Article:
Belowground Plot Experiment

PBB02 Belowground Plot Experiment: Biomass and nutrient content of Rhizomes


To address the potential interactive effects of fire, aboveground biomass removal, and nutrient amendments on above- and belowground responses, a long-term field experiment was initiated in 1986 as part of the Konza Prairie Long-Term Ecological Research (LTER) program. The general goals of this experiment are: 1) to document both short- and long-term responses of plants and soils to fire, aboveground biomass removal (a surrogate for grazing in these small plots), and nutrient amendments (additions of N and/or P); and 2) to provide a better understanding of the mechanisms underlying tallgrass prairie responses to fire, aboveground biomass removal and nutrient enrichment. Standing crops of live and dead rhizomes (0.1 sq. m2 * 20cm deep samples) are taken in late summer periodically from 64 belowground plots. N and P content are determined on live and dead rhizomes. N and P for forb rhizomes are available for some plots in some years.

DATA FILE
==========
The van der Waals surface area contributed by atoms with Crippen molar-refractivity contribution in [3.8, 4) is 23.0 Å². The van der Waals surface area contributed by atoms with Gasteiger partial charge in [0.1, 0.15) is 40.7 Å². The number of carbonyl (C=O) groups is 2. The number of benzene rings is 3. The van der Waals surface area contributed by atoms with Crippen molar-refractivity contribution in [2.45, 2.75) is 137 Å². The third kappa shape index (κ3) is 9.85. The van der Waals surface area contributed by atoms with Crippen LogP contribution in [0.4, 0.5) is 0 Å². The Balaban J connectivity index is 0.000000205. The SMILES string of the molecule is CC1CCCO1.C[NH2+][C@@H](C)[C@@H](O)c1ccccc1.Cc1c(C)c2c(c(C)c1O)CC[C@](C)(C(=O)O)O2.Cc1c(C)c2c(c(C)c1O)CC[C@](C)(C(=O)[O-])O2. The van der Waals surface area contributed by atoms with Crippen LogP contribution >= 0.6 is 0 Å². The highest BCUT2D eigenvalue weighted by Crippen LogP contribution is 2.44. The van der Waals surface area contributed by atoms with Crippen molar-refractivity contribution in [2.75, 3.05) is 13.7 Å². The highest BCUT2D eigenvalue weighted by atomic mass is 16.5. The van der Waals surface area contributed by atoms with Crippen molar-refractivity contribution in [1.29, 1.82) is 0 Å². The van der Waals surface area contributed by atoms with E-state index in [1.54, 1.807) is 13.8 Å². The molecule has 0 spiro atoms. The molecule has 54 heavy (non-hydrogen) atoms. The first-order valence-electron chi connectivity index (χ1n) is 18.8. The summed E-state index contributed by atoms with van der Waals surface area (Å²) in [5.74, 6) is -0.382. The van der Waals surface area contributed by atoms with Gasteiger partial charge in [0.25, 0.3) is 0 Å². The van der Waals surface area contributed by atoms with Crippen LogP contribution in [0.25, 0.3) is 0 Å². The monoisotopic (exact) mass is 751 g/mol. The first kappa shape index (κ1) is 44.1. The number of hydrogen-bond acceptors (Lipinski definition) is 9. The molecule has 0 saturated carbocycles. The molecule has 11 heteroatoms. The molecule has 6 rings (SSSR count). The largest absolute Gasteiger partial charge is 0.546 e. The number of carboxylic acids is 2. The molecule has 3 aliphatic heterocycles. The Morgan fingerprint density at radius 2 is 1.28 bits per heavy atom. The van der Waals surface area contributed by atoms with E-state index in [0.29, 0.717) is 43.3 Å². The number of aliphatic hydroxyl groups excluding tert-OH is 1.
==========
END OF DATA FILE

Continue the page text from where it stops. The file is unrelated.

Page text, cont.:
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Monitor long-term changes in plant root production and nutrient balance due to the effect of annual burning, mowing, and nitrogen and phosphorus fertilization.


Location of Sampling Stations: HQC

Frequency of Sampling: Once every five years in August or September.

Variable Measured: Root biomass sorted by live, dead, or forbs; Total-N and total-P.

Methods: Two 5 cm diameter by 20 cm deep soil cores are sampled from each plot and combined. The roots are then washed, separated, and dried at 60oC. The dried material is then ground to pass a 2 mm screen and acid digested by the Kjedahl procedure. The solution is then analyzed for total-N and total-P by automated calorimetric analysis.

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